Julian Hoeber on film, intertextuality, and his latest piece, Demon Hill, a disorienting optical illusion come to life.
Following a phone conversation with LA-based artist Julian Hoeber, my almost illegible notes read: Luc Sante, obscure film that does cinema as sculpture, Kelly Nipper, Stories in an Almost Classical Mode, history of Shaker furniture, Mike Kelley, The Tin Drum, recipe for brandade, What is Cinema?, watch Safe again. These ciphers were evidence of a long friendship maintained across distance. In a way, they illuminated Hoeber’s sensbility as an artist—his intense self-reflexivity, his subversive take on art history, even his attention to the representation of violence.
In Hoeber’s September exhibition at Harris Lieberman Gallery in New York, I encounter these concerns in a visceral way. Standing inside the vertiginous architecture of Demon Hill, his optical drawings have a dizzying velocity. Hoeber’s work unsettles. He offers us clues without resolution. For his exhibition with Alix Lambert at Blum & Poe this past summer he borrowed the title No Person May Carry a Fish into a Bar from an archaic LA law. The exhibition asked: what is a crime? Offering up exquisite forgeries, contemporary relics, sculptures, traces from and documents of crime scenes as so many seductive objects requiring our forensic attention, Hoeber cast the viewer in the position of witness or detective.
Jenn Joy I have a flickering after-image from your artist’s talk at RISD a few weeks ago that I want to return to. I love the way you spoke of the ambivalence of the photograph—the multiple histories present in the faces of the Boers staring at the camera—and how this document calls out our assumptions around the heroics of the rebel and the romanticism of the worker. I’m curious to hear more about how photography, specifically the fiction of the document, animates your practice. As an index, documentary photography seems to act as an unconscious side of, or subtext to, your work and your art-making process.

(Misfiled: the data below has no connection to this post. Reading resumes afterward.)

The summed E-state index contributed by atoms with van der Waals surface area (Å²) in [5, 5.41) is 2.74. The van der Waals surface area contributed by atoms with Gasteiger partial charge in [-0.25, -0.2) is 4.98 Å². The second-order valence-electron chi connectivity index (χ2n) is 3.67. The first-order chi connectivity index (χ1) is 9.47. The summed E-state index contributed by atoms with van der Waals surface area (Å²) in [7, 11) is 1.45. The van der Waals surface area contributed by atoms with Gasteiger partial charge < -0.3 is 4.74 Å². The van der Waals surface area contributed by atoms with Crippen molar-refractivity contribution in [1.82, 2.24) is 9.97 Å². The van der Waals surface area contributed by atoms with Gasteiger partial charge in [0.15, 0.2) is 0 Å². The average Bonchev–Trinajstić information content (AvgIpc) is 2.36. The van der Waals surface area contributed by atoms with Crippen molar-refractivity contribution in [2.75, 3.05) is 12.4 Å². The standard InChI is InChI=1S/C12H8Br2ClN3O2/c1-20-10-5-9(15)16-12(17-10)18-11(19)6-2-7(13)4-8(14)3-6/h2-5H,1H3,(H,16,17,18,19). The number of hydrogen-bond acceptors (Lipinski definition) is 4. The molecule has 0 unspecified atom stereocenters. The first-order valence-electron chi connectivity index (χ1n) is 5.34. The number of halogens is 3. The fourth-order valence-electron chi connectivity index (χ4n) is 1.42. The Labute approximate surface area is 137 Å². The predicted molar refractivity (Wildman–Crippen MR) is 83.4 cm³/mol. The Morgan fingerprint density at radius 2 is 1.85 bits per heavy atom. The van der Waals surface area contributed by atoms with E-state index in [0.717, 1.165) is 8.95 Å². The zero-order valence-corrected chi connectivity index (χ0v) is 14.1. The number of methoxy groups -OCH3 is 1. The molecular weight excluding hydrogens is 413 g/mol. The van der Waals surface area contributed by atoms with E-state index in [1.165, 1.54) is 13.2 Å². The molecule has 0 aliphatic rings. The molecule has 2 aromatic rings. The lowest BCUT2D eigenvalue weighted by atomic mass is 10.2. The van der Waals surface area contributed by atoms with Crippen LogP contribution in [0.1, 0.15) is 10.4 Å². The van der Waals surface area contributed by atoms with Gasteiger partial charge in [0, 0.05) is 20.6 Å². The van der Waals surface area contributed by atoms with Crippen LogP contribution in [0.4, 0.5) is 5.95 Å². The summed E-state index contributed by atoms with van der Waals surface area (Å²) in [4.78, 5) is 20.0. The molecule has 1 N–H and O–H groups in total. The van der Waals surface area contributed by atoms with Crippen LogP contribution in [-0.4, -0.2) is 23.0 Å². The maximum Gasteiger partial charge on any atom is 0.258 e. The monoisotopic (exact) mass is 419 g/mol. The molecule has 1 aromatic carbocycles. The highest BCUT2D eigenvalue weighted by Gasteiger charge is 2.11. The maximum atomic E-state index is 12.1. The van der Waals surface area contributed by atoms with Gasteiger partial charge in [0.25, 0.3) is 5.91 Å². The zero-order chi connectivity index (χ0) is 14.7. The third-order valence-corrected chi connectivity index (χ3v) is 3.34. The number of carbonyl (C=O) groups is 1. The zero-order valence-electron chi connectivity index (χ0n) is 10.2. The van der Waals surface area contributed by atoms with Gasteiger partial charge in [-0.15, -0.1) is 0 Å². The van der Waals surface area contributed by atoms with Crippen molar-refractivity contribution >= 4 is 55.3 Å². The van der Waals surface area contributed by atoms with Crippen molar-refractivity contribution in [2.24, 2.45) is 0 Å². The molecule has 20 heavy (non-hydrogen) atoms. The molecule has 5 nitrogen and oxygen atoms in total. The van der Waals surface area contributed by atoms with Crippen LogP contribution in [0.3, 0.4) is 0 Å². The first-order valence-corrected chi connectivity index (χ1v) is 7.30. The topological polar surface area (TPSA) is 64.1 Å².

Julian Hoeber Photography is the art that I grew up with. My mother is a photographer and I was her subject for many years. I always have been friends with and surrounded by photographers, but I never have been any good at it myself. Like anyone else, I’ve made a few good photographs, but that’s not being a photographer. It’s been a source of frustration, in part because of having been photographed so often, that photographs are so untrustworthy. None of my mother’s pictures ever gave me much information about who I was. The way photographs confront you with something that looks like a fact, but that turns out to be much sloppier, is central to how I think about my own work.
The Boer picture you mention is filled with contradictions. It’s a wonderful image for contemporary liberals. To our eyes, it looks like Tom Joad and his compatriots after the end of The Grapes of Wrath. The Boers were an army of farmers, but their historical significance is more complex than we can see in the picture. They were put in concentration camps by the British; they altered the course of British colonial rule throughout the world, but they were also a source of inspiration to the Nazis. The photograph can’t reveal that. The conflicts of meaning inherent in photography fascinate me. However, I want the conflicts in my work to be less shrouded. I’ve been better at making videos and movies because they allow more room to open up the discussion of what’s happening in a picture.
In a lot of my sculpture and painting there is a sense that what you know and what you perceive are in conflict. I suppose the odd, nauseating feeling that came with recognizing the conflict between what I knew of myself and what I saw in hundreds of pictures my mother shot of me, has been very productive.